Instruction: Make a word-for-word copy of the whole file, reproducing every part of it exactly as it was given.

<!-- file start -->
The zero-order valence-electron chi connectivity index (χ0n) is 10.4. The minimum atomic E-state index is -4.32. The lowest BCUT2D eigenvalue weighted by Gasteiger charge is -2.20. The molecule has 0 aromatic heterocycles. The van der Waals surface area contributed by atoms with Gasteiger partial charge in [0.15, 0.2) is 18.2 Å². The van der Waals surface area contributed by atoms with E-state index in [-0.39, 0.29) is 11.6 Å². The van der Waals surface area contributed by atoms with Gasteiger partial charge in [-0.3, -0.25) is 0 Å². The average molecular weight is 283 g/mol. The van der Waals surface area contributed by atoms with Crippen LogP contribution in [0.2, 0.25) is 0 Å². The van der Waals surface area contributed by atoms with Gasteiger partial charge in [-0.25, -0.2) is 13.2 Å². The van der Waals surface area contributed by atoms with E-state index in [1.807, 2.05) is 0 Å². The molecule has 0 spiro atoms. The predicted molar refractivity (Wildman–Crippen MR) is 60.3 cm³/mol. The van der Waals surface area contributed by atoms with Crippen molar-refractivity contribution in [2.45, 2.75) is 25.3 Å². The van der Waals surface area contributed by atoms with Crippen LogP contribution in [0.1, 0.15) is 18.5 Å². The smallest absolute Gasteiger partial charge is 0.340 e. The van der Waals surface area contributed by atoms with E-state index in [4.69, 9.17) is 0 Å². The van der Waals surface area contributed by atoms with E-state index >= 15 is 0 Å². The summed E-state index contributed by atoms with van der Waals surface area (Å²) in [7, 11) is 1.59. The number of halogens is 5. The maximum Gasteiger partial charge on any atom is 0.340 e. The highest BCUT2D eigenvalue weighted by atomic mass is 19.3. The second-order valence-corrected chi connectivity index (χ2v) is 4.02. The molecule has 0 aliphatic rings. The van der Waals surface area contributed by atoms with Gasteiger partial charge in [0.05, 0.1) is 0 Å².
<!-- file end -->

The zero-order valence-electron chi connectivity index (χ0n) is 10.4. The minimum atomic E-state index is -4.32. The lowest BCUT2D eigenvalue weighted by Gasteiger charge is -2.20. The molecule has 0 aromatic heterocycles. The van der Waals surface area contributed by atoms with Gasteiger partial charge in [0.15, 0.2) is 18.2 Å². The van der Waals surface area contributed by atoms with E-state index in [-0.39, 0.29) is 11.6 Å². The van der Waals surface area contributed by atoms with Gasteiger partial charge in [-0.3, -0.25) is 0 Å². The average molecular weight is 283 g/mol. The van der Waals surface area contributed by atoms with Crippen LogP contribution in [0.2, 0.25) is 0 Å². The van der Waals surface area contributed by atoms with Gasteiger partial charge in [-0.25, -0.2) is 13.2 Å². The van der Waals surface area contributed by atoms with E-state index in [1.807, 2.05) is 0 Å². The molecule has 0 spiro atoms. The predicted molar refractivity (Wildman–Crippen MR) is 60.3 cm³/mol. The van der Waals surface area contributed by atoms with Crippen molar-refractivity contribution in [2.45, 2.75) is 25.3 Å². The van der Waals surface area contributed by atoms with Crippen LogP contribution in [0.1, 0.15) is 18.5 Å². The smallest absolute Gasteiger partial charge is 0.340 e. The van der Waals surface area contributed by atoms with E-state index in [4.69, 9.17) is 0 Å². The van der Waals surface area contributed by atoms with E-state index >= 15 is 0 Å². The summed E-state index contributed by atoms with van der Waals surface area (Å²) in [7, 11) is 1.59. The number of halogens is 5. The maximum Gasteiger partial charge on any atom is 0.340 e. The highest BCUT2D eigenvalue weighted by atomic mass is 19.3. The second-order valence-corrected chi connectivity index (χ2v) is 4.02. The molecule has 0 aliphatic rings. The van der Waals surface area contributed by atoms with Gasteiger partial charge in [0.05, 0.1) is 0 Å².